Here in California I belong to two very active recovery groups on Facebook: NorCal 4×4 Recovery (NC4XR) and SoCal Off Road Recovery (SCOR+)


Del and Kurt  Del Albright with some famous guy at the Off-Road Hall of Fame Inductions.


The fight for our access to public lands is a constant battle. One way to keep tabs on not just land-use issues, but also fun events, is to add the pages and groups for pro-access organizations. I follow the Rubicon Trail Foundation, Cal4 Wheel, CORVA and even this website, has a Facebook page with tons of good info.

It is also a good idea to follow some of our pro-access warriors like Del Albright and Don Amador, both of whom are also in the Off Road Motorsports Hall of Fame. Don Amador is a land-use God, and his “International land-use café” is a great one to get info on keeping public lands open to the public.

There are many other 4×4 personalities that are fun and informative to follow on Facebook and Instagram.  Jesse Haines is an amazing fabricator that nearly always documents his builds online. He is a “must follow” in the off-road industry, as is Phil Liccardi’s “Liberty Mountain Fabrication” Facebook page. You can also follow racers like Shannon Campbell, Jason Scherer, Casey Scherer and the like, or even race team pages like “Jack Racing” to keep you up to date on the Ultra4 series.

There are also many companies that are a “must follow” if you are a Jeep person. Especially since you can keep up with upcoming deals and sales. There are companies that offer free giveaways on social media. Metalcloak’s facebook page is just plain awesome, you can find out about new their products and current sales. I also religiously follow “Arabia’s Overkill Jeep fabrication” not only is Jeff Arabia a super-cool, down to earth guy, his shop does some amazing work. makes the best switch panels in the industry, and his Facebook page seems to always be doing some type of giveaway.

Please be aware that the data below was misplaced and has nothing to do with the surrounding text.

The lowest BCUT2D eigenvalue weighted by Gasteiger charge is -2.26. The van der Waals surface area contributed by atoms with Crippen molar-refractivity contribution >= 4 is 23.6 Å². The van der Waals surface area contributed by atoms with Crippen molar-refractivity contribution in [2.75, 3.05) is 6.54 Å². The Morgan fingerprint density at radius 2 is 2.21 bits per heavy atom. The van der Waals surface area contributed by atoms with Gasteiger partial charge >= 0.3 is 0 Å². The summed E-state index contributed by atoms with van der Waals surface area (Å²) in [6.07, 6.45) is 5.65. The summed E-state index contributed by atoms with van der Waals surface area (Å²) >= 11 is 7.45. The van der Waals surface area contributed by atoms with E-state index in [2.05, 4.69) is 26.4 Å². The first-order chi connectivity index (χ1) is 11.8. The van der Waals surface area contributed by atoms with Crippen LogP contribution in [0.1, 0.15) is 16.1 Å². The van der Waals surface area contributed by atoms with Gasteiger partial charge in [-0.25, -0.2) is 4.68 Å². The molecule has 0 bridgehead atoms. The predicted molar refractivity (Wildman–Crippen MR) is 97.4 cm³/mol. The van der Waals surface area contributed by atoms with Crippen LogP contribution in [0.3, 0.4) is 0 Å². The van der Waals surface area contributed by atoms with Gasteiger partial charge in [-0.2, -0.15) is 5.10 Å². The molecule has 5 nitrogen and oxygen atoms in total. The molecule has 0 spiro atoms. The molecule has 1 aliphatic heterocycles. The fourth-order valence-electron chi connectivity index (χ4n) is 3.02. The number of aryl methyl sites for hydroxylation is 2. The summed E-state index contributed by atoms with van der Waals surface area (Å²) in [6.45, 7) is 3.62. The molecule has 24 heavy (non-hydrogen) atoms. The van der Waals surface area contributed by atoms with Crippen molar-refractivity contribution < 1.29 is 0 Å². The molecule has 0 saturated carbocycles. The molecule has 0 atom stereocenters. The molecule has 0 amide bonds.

Some things never change — like creating memories with your son.

Find companies that sell things that you would want for your vehicle and follow them, because you never know when that stuff could go on sale.

Technology, especially social media, is both a blessing and a curse. But if you start following these five types of groups, you will become more informed about our industry, our fight for access and wheeling in general.


Kurt Schneider Land-use Advocate

Kurt Schneider has been involved in Off-Road Motorsports his entire life. Literally growing up in the back seat of his father's Wagoneer, Kurt's childhood was spent camping and four wheeling over nearly the entire country. For the past two decades, he has been very involved in many aspects of the off road industry as a land-use advocate, a writer, a race team promoter and manager, a racer, and educator. He is a founding member of the Kyburz Krawlerz 4x4 club, and has been relentless in fighting to keep public lands open to public. For Kurt, off roading is not a hobby; it is a lifestyle.